canvas element to precisely position and draw each word, which means that copy/paste from any page rendered with Typeset is broken, and that more generally this approach Breaks the Web. The fact that Hyphenator.js and Typeset exist is great, and they’re certainly important steps in bringing better justified text to the web. But using them involves serious tradeoffs: copy/paste, text search, and a meaningful DOM are, you know, sort of important.
Eventually these issues will pass. One day web browsers will provide industry-leading H-and-J algorithms, high-quality mathematical typesetting, and ponies. But it hasn’t happened yet, and you should not make your users suffer now in anticipation of the future.
Finally, let me close by saying that referencing Wikipedia as a primary source will only lead to embarrassment.
- Robert Bringhurst. The Elements of Typographic Style (v 3.1). Vancouver: Hartley & Marks. (2005)
- James Craig and Irene Korol Scala, Designing with type: the essential guide to typography (5th ed). New York, NY: Watson-Guptill Publications. (2006)
- Kimberly Elam, Grid systems: principles of organizing type. New York, NY: Princeton Architectural Press. (2004)
- Richard Fink, The Look That Says Book. A List Apart. (September 7, 2010)
- Bryony Gomez-Palacio and Armin Vit, Graphic Design Referenced. Beverly, MA: Rockport. (2009)
- Donald E. Knuth, Digital Typography. Stanford, CA: Center for the Study of Language and Information. (1999)
- Edward Tufte, The Visual Display of Quantitative Information. Cheshire, CT: Graphics Press. (1983)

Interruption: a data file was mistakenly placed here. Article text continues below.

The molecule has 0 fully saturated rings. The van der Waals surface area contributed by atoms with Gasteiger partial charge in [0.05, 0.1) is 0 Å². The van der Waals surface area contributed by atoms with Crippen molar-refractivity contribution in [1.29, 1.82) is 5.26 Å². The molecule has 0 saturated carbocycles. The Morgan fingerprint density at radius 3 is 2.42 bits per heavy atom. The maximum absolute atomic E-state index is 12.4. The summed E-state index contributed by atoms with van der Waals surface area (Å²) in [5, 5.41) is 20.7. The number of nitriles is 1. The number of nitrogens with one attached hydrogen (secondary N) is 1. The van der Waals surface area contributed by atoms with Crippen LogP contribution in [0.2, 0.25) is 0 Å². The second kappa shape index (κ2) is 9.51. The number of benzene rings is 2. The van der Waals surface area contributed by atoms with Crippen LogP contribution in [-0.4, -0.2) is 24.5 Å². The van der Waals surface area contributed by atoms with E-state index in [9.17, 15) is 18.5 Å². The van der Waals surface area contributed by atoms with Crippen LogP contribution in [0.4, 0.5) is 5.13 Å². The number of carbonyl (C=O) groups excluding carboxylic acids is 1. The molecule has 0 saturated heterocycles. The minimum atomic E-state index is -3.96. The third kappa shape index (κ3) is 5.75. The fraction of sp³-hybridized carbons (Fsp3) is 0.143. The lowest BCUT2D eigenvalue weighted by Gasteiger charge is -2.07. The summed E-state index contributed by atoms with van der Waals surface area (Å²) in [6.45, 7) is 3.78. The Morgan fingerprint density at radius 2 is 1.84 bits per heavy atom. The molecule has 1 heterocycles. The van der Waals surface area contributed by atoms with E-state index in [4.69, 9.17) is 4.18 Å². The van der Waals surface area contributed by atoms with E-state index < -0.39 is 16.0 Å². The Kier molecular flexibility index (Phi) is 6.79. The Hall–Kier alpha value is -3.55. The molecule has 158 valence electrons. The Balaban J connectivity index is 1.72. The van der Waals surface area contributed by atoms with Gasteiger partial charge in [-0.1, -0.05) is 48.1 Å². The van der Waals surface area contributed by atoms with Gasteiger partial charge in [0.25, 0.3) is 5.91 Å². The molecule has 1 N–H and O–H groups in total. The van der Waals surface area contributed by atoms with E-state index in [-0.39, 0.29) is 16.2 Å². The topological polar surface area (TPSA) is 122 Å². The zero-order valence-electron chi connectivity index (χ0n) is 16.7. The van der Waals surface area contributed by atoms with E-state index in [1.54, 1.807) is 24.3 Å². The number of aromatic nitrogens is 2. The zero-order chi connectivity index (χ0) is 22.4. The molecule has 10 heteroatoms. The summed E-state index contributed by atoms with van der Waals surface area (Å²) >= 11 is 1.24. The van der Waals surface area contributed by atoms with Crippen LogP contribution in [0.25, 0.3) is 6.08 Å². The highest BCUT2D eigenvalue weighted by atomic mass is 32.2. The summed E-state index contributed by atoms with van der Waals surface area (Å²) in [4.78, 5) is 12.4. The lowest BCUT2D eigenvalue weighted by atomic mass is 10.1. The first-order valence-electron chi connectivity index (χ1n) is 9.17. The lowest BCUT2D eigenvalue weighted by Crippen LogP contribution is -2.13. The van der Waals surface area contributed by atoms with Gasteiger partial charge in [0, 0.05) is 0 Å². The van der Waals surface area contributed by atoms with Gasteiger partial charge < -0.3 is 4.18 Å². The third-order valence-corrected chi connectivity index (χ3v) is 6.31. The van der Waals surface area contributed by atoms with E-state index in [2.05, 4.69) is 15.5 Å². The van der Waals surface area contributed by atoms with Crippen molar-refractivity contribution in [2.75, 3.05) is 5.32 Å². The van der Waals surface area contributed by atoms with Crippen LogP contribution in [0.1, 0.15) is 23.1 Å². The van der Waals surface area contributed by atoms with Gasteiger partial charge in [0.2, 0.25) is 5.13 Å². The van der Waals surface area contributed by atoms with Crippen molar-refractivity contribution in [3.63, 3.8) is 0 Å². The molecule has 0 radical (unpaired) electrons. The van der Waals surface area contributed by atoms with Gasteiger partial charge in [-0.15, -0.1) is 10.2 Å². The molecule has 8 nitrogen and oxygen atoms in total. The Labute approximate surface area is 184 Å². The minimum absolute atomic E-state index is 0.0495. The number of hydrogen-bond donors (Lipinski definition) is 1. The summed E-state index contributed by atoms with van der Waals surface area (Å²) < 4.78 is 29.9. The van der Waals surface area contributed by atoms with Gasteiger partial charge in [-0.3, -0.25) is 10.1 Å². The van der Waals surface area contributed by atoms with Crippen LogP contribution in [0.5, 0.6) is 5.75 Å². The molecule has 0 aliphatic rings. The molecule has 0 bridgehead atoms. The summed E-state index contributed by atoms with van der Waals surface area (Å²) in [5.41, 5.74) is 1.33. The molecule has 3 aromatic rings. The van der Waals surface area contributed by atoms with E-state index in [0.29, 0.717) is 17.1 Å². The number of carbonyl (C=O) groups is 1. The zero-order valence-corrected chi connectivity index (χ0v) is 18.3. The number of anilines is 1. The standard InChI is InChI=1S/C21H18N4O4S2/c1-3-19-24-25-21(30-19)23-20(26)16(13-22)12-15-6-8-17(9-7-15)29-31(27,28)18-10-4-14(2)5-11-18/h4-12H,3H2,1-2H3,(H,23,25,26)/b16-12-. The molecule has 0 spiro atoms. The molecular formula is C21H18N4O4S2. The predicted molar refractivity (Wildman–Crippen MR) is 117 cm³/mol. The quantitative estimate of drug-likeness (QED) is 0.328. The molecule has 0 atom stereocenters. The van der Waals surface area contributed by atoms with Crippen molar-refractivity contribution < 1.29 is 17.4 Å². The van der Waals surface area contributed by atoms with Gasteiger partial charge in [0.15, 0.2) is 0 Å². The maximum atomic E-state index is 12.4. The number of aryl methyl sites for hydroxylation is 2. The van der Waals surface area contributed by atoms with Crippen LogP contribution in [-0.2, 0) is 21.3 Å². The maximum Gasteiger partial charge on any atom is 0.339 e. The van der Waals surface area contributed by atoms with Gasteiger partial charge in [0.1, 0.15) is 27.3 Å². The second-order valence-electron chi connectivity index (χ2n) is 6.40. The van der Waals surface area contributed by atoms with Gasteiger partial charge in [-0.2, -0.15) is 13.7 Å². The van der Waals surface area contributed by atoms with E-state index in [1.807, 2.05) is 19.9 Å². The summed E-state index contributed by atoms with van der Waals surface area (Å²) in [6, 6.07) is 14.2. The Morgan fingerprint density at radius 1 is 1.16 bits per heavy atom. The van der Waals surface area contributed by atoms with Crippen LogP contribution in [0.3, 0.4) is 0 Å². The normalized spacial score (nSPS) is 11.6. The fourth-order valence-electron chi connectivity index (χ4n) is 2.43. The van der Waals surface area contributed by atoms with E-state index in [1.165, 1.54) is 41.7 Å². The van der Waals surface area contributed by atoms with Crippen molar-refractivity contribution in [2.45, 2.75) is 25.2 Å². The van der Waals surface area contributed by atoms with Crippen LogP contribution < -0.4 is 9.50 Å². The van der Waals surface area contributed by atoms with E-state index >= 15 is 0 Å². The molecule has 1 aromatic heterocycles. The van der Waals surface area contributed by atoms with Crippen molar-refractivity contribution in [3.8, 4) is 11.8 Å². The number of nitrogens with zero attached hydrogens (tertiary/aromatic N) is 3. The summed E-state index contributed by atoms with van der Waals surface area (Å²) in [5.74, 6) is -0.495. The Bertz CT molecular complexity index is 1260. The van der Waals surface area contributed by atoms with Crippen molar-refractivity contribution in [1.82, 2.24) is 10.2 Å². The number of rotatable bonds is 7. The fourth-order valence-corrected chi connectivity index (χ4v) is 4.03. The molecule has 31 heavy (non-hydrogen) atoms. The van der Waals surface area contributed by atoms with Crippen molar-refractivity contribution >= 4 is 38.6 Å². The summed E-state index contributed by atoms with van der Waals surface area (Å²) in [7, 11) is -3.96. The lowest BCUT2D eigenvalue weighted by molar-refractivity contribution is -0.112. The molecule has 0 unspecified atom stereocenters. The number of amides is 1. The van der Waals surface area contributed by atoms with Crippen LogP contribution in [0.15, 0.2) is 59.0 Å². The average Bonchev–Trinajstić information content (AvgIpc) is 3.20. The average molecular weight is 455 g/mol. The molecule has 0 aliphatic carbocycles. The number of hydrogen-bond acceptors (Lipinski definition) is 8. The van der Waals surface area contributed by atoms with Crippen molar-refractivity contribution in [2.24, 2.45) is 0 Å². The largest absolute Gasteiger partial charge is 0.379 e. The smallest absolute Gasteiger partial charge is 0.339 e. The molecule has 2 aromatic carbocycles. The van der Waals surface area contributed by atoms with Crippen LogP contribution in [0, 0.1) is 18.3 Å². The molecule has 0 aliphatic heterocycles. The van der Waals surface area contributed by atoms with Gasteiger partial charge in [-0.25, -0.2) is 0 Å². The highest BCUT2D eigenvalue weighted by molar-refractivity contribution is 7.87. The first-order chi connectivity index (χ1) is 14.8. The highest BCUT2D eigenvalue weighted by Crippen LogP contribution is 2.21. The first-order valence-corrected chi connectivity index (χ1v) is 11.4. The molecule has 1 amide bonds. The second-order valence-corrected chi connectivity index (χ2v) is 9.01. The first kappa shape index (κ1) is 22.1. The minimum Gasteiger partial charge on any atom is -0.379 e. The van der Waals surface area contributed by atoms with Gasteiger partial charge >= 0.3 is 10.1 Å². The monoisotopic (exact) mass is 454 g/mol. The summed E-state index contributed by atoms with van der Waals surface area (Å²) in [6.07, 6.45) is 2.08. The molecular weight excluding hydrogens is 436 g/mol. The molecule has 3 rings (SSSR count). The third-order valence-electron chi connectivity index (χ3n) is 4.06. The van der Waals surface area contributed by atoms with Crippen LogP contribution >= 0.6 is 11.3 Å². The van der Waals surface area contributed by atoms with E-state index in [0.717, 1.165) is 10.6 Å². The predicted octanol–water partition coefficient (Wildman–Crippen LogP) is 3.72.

- Bror Zachrisson, Studies in the legibility of printed text. Uppsala: Almqvist & Wiksell. (1965)
This whole topic is … ramified. Although I’ve tried to give a balanced argument based on the facts as I understand them, I’ve also turned up a whole lot of other material that I haven’t even had time to go through yet. In case you’re interested, here’s the list so far:
- Ronald Carver. Effect of a “chunked” typography on reading rate and comprehension
- Mary Dyson and Gary Kipping. Exploring the effect of layout on reading from screen
- Mary Dyson and Mark Haselgrove. The influence of reading speed and line length on the effectiveness of reading from screen
- Kevin Larson and Rosalind Picard. The aesthetics of reading.
The first author works for Microsoft, and they’re testing technologies from Microsoft, so I don’t know how seriously to take this one.
- Ellen Lupton. The science of typography
- Alex Poole. Which Are More Legible: Serif or Sans Serif Typefaces?
- Miles A. Tinker, Legibility of Print. Ames, IA: Iowa State University Press. (1963)
Unfortunately doesn’t appear to be widely available. A summary is available online.
Or maybe I don’t. Either way, there are many things that happen in Chicago that are cool, like the outdoor film festival and Summer Dance. The city has lots of information about these things on various webpages, but there doesn’t seem to be any way to subscribe to these events so that they show up automatically on my calendar. Since I only do things if my calendar tells me too, this makes it difficult to enjoy these events. So I made public calendars for both of these things. They are here:
Chicago Outdoor Film Festival 2009
Summer Dance 2009
Thanks be to Google for providing free technology.